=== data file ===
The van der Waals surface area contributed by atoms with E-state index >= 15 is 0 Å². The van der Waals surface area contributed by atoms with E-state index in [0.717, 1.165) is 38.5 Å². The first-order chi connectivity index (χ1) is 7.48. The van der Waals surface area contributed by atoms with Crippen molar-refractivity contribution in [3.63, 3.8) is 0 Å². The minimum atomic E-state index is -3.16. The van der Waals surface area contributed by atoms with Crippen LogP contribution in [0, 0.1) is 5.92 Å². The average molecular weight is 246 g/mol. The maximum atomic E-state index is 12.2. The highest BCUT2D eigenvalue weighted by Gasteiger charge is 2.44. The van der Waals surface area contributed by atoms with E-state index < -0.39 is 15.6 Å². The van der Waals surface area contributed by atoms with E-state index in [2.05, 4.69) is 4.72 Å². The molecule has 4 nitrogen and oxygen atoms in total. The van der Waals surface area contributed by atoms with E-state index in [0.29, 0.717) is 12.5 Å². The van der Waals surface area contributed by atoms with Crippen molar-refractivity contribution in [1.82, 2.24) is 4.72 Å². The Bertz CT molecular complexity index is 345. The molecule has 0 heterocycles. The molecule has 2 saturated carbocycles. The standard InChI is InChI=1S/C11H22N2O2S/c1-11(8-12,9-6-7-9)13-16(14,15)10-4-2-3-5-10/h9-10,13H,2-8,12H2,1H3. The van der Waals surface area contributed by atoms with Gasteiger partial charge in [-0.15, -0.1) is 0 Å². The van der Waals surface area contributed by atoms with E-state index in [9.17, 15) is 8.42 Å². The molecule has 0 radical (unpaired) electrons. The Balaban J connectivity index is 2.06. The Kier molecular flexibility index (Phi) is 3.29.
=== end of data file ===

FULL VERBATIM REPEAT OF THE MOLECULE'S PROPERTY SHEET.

The van der Waals surface area contributed by atoms with E-state index >= 15 is 0 Å². The van der Waals surface area contributed by atoms with E-state index in [0.717, 1.165) is 38.5 Å². The first-order chi connectivity index (χ1) is 7.48. The van der Waals surface area contributed by atoms with Crippen molar-refractivity contribution in [3.63, 3.8) is 0 Å². The minimum atomic E-state index is -3.16. The van der Waals surface area contributed by atoms with Crippen LogP contribution in [0, 0.1) is 5.92 Å². The average molecular weight is 246 g/mol. The maximum atomic E-state index is 12.2. The highest BCUT2D eigenvalue weighted by Gasteiger charge is 2.44. The van der Waals surface area contributed by atoms with E-state index < -0.39 is 15.6 Å². The van der Waals surface area contributed by atoms with E-state index in [2.05, 4.69) is 4.72 Å². The molecule has 4 nitrogen and oxygen atoms in total. The van der Waals surface area contributed by atoms with E-state index in [0.29, 0.717) is 12.5 Å². The van der Waals surface area contributed by atoms with Crippen molar-refractivity contribution in [1.82, 2.24) is 4.72 Å². The Bertz CT molecular complexity index is 345. The molecule has 0 heterocycles. The molecule has 2 saturated carbocycles. The standard InChI is InChI=1S/C11H22N2O2S/c1-11(8-12,9-6-7-9)13-16(14,15)10-4-2-3-5-10/h9-10,13H,2-8,12H2,1H3. The van der Waals surface area contributed by atoms with Gasteiger partial charge in [-0.15, -0.1) is 0 Å². The van der Waals surface area contributed by atoms with E-state index in [9.17, 15) is 8.42 Å². The molecule has 0 radical (unpaired) electrons. The Balaban J connectivity index is 2.06. The Kier molecular flexibility index (Phi) is 3.29.